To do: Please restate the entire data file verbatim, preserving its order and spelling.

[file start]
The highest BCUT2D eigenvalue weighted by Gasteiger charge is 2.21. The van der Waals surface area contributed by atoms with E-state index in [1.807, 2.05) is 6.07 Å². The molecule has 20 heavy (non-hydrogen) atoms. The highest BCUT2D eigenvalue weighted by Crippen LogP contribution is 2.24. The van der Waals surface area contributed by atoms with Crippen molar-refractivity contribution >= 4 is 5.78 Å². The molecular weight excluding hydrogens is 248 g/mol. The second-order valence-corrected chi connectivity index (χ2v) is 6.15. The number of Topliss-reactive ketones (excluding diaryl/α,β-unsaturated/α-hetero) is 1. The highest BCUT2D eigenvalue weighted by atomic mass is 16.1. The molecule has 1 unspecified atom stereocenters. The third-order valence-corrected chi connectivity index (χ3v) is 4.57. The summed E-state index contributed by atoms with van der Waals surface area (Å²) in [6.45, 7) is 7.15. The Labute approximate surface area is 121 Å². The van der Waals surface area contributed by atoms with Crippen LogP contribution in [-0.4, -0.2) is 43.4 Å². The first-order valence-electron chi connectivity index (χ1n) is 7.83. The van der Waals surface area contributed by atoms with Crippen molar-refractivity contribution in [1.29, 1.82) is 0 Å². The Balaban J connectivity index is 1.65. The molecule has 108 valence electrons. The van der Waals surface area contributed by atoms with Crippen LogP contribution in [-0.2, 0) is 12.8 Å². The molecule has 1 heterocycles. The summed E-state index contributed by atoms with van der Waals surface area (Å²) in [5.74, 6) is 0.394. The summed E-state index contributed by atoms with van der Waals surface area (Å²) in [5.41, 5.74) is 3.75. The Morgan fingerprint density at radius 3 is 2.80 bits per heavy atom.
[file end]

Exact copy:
The highest BCUT2D eigenvalue weighted by Gasteiger charge is 2.21. The van der Waals surface area contributed by atoms with E-state index in [1.807, 2.05) is 6.07 Å². The molecule has 20 heavy (non-hydrogen) atoms. The highest BCUT2D eigenvalue weighted by Crippen LogP contribution is 2.24. The van der Waals surface area contributed by atoms with Crippen molar-refractivity contribution >= 4 is 5.78 Å². The molecular weight excluding hydrogens is 248 g/mol. The second-order valence-corrected chi connectivity index (χ2v) is 6.15. The number of Topliss-reactive ketones (excluding diaryl/α,β-unsaturated/α-hetero) is 1. The highest BCUT2D eigenvalue weighted by atomic mass is 16.1. The molecule has 1 unspecified atom stereocenters. The third-order valence-corrected chi connectivity index (χ3v) is 4.57. The summed E-state index contributed by atoms with van der Waals surface area (Å²) in [6.45, 7) is 7.15. The Labute approximate surface area is 121 Å². The van der Waals surface area contributed by atoms with Crippen LogP contribution in [-0.4, -0.2) is 43.4 Å². The first-order valence-electron chi connectivity index (χ1n) is 7.83. The van der Waals surface area contributed by atoms with Crippen molar-refractivity contribution in [1.29, 1.82) is 0 Å². The Balaban J connectivity index is 1.65. The molecule has 108 valence electrons. The van der Waals surface area contributed by atoms with Crippen LogP contribution in [-0.2, 0) is 12.8 Å². The molecule has 1 heterocycles. The summed E-state index contributed by atoms with van der Waals surface area (Å²) in [5.74, 6) is 0.394. The summed E-state index contributed by atoms with van der Waals surface area (Å²) in [5.41, 5.74) is 3.75. The Morgan fingerprint density at radius 3 is 2.80 bits per heavy atom.